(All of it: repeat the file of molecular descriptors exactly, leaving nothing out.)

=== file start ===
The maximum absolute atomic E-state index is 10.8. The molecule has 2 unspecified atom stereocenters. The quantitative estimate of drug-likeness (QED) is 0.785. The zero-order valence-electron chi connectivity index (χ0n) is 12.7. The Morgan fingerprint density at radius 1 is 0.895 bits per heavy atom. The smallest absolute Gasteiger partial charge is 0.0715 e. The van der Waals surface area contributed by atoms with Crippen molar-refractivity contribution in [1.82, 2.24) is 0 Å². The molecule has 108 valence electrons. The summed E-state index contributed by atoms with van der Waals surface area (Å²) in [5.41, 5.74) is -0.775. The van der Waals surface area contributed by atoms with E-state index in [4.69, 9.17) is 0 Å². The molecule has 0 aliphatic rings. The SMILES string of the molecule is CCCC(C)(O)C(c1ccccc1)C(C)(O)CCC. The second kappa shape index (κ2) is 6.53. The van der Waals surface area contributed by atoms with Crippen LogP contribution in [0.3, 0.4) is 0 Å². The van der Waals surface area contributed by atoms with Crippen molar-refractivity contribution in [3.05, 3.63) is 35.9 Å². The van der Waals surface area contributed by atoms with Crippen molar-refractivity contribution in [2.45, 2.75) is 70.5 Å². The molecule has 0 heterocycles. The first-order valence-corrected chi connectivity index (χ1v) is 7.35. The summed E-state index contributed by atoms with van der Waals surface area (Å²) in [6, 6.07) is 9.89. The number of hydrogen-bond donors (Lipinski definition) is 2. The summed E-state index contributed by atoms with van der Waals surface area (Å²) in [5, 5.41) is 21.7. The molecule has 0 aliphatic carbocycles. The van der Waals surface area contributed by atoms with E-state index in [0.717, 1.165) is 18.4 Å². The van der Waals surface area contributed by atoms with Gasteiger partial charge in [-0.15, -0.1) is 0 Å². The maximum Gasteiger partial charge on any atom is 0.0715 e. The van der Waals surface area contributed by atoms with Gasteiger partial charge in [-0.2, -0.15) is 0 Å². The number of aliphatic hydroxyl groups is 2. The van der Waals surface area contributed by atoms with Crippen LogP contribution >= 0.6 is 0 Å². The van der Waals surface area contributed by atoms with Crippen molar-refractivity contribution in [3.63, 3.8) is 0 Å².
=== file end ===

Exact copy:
The maximum absolute atomic E-state index is 10.8. The molecule has 2 unspecified atom stereocenters. The quantitative estimate of drug-likeness (QED) is 0.785. The zero-order valence-electron chi connectivity index (χ0n) is 12.7. The Morgan fingerprint density at radius 1 is 0.895 bits per heavy atom. The smallest absolute Gasteiger partial charge is 0.0715 e. The van der Waals surface area contributed by atoms with Crippen molar-refractivity contribution in [1.82, 2.24) is 0 Å². The molecule has 108 valence electrons. The summed E-state index contributed by atoms with van der Waals surface area (Å²) in [5.41, 5.74) is -0.775. The van der Waals surface area contributed by atoms with E-state index in [4.69, 9.17) is 0 Å². The molecule has 0 aliphatic rings. The SMILES string of the molecule is CCCC(C)(O)C(c1ccccc1)C(C)(O)CCC. The second kappa shape index (κ2) is 6.53. The van der Waals surface area contributed by atoms with Crippen LogP contribution in [0.3, 0.4) is 0 Å². The van der Waals surface area contributed by atoms with Crippen molar-refractivity contribution in [3.05, 3.63) is 35.9 Å². The van der Waals surface area contributed by atoms with Crippen molar-refractivity contribution in [2.45, 2.75) is 70.5 Å². The molecule has 0 heterocycles. The first-order valence-corrected chi connectivity index (χ1v) is 7.35. The summed E-state index contributed by atoms with van der Waals surface area (Å²) in [6, 6.07) is 9.89. The number of hydrogen-bond donors (Lipinski definition) is 2. The summed E-state index contributed by atoms with van der Waals surface area (Å²) in [5, 5.41) is 21.7. The molecule has 0 aliphatic carbocycles. The van der Waals surface area contributed by atoms with E-state index in [0.717, 1.165) is 18.4 Å². The van der Waals surface area contributed by atoms with Gasteiger partial charge in [-0.15, -0.1) is 0 Å². The maximum Gasteiger partial charge on any atom is 0.0715 e. The van der Waals surface area contributed by atoms with Gasteiger partial charge in [-0.2, -0.15) is 0 Å². The number of aliphatic hydroxyl groups is 2. The van der Waals surface area contributed by atoms with Crippen LogP contribution >= 0.6 is 0 Å². The van der Waals surface area contributed by atoms with Crippen molar-refractivity contribution in [3.63, 3.8) is 0 Å².